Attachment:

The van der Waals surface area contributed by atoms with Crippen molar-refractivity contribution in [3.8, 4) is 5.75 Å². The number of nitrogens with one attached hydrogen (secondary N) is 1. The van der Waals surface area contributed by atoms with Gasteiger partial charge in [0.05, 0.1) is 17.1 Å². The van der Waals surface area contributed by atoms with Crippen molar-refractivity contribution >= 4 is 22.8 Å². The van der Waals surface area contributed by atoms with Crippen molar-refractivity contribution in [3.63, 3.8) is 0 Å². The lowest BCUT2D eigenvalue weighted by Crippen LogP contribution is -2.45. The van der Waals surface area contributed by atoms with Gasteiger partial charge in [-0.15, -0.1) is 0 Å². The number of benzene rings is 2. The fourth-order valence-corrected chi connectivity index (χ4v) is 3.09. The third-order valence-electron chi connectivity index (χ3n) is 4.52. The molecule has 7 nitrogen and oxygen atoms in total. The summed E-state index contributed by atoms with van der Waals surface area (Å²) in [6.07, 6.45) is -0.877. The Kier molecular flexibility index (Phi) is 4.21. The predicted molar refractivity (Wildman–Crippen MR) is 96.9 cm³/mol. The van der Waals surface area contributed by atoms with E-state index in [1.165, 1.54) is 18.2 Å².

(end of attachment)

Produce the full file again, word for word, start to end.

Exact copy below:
The van der Waals surface area contributed by atoms with Crippen molar-refractivity contribution in [3.8, 4) is 5.75 Å². The number of nitrogens with one attached hydrogen (secondary N) is 1. The van der Waals surface area contributed by atoms with Gasteiger partial charge in [0.05, 0.1) is 17.1 Å². The van der Waals surface area contributed by atoms with Crippen molar-refractivity contribution >= 4 is 22.8 Å². The van der Waals surface area contributed by atoms with Crippen molar-refractivity contribution in [3.63, 3.8) is 0 Å². The lowest BCUT2D eigenvalue weighted by Crippen LogP contribution is -2.45. The van der Waals surface area contributed by atoms with Gasteiger partial charge in [-0.15, -0.1) is 0 Å². The number of benzene rings is 2. The fourth-order valence-corrected chi connectivity index (χ4v) is 3.09. The third-order valence-electron chi connectivity index (χ3n) is 4.52. The molecule has 7 nitrogen and oxygen atoms in total. The summed E-state index contributed by atoms with van der Waals surface area (Å²) in [6.07, 6.45) is -0.877. The Kier molecular flexibility index (Phi) is 4.21. The predicted molar refractivity (Wildman–Crippen MR) is 96.9 cm³/mol. The van der Waals surface area contributed by atoms with E-state index in [1.165, 1.54) is 18.2 Å².